As for agricultural labourers, their number is increasing but there is neither any minimum wage for them nor any social security cover. To improve the lot of the farmers, the Swaminathan committee recommendations should be implemented. The rate of interest on loans for farmers be reduced to four per cent and insurance cover provided for the crops in each district, Mollah demanded.


In Rajya Sabha, on wheat import and agrarian distress, Tapan Sen, CPI(M), initiated the discussion. He warned that the wheat import is going to multiply the farmers’ distress further. Referring to the Economic Survey 2004-05, he said the agricultural growth rate has been dwindling since the last one and a half decades. It was a mere 0.7 per cent in 2004-05 while the population growth is 1.8 per cent. This will lead to a pre-green revolution type situation when the country faced a severe food crisis, and force thousands more to commit suicide.


In this context, Sen said the people have given a befitting reply to the NDA liars of the ‘Shining India’ campaign, and the UPA government must draw a lesson from it. The problem lies in the policy and the kind of landholding pattern in India. Prices of our agricultural products are collapsing because of the opening up of our economy while private traders are fleecing the consumers as well as producers. The government has succumbed to international pressure and reduced subsidies on agriculture. It has to reconsider the need of wheat import and (sometimes) its export at below-BPL prices. Sen said it is unfortunate that the government is not interested in recovering loans worth lakhs of crores of rupees from corporate houses; otherwise many of our problems could have been mitigated.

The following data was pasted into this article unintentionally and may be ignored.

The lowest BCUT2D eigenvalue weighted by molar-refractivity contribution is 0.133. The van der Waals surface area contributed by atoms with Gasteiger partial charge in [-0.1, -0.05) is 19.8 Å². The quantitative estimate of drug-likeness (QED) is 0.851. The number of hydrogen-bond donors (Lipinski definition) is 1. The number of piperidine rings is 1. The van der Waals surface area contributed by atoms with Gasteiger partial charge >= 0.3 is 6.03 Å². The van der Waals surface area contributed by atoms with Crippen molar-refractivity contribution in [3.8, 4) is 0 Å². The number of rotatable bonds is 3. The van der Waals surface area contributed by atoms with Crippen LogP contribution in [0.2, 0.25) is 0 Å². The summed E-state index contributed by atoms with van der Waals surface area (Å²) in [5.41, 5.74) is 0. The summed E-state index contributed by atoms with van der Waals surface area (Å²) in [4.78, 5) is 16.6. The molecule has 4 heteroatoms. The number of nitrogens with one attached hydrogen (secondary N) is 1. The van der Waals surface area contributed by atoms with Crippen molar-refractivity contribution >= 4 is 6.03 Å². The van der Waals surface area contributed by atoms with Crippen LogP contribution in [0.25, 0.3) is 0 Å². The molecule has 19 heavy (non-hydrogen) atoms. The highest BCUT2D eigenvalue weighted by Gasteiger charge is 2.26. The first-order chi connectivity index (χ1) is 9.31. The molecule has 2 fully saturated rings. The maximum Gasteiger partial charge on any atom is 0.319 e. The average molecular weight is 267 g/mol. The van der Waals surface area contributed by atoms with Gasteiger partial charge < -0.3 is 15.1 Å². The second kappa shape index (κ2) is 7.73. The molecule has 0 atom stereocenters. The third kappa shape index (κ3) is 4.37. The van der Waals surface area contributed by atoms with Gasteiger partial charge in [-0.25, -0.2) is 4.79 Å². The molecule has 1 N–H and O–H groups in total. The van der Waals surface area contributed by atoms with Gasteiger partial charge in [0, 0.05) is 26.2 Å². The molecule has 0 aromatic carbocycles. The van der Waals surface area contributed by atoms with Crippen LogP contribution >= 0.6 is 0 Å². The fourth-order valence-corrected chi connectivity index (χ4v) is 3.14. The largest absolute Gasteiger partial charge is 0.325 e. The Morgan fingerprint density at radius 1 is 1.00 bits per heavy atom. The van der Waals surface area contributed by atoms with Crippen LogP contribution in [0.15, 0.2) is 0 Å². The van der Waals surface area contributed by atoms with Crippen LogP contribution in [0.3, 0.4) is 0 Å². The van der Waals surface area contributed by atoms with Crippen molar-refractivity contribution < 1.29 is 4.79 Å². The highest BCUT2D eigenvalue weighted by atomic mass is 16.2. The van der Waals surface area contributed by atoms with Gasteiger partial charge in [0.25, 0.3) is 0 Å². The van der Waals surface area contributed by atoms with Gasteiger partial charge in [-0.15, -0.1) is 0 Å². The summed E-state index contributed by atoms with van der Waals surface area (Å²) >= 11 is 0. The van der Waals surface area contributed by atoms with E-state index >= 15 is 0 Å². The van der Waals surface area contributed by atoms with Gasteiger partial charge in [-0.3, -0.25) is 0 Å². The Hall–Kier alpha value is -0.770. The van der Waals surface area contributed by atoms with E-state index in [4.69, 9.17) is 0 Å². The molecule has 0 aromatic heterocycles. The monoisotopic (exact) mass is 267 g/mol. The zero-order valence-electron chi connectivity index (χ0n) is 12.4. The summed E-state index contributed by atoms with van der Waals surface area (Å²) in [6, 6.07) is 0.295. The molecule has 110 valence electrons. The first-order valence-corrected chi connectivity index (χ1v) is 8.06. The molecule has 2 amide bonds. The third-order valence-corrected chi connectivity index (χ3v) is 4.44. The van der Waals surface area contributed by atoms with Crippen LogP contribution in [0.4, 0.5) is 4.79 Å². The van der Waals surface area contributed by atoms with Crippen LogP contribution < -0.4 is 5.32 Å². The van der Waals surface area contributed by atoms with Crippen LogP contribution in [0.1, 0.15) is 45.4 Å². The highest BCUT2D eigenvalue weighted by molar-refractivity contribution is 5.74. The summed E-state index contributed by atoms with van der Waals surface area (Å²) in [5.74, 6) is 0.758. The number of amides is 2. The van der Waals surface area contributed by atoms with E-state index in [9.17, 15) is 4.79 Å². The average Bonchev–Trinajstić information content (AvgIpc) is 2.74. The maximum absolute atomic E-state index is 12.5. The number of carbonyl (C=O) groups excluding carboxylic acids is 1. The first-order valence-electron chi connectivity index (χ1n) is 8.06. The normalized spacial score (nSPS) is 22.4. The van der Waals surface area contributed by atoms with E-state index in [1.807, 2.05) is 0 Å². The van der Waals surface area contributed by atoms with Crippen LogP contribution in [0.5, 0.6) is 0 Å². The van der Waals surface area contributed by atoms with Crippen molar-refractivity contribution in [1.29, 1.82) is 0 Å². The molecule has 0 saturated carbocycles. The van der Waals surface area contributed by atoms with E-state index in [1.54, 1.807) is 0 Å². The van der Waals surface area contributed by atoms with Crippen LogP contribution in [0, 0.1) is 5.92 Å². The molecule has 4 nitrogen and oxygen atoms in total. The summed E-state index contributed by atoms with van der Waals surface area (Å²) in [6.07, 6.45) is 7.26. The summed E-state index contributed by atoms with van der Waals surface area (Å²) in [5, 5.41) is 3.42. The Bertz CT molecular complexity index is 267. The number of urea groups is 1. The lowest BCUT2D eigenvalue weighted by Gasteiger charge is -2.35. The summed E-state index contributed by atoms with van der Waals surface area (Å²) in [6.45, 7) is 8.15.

In Lok Sabha, Khagen Das (CPI-M) drew attention to the need to provide remuneration to contract workers at par with regular employees in oil PSUs.  He said contractisation has reached an atrocious level in oil PSUs. Prior to 1991, contract work dominated the auxiliary and peripheral work while regular workers generally manned production and operational jobs. But post-liberalisation the situation has undergone a sea change and the regular operational and production jobs are also being assigned to contract workers, in violation of the Contract Labour (Regulation and Abolition) Act 1970. A serious situation has emerged where two sets of workers are doing the same job under the same roof while one set of workers (contract workers) are receiving one-tenth of the wages or even less than what their regular counterparts are receiving. Das urged the government to find a lasting solution to this problem and provide interim relief to the huge mass of contract workers immediately.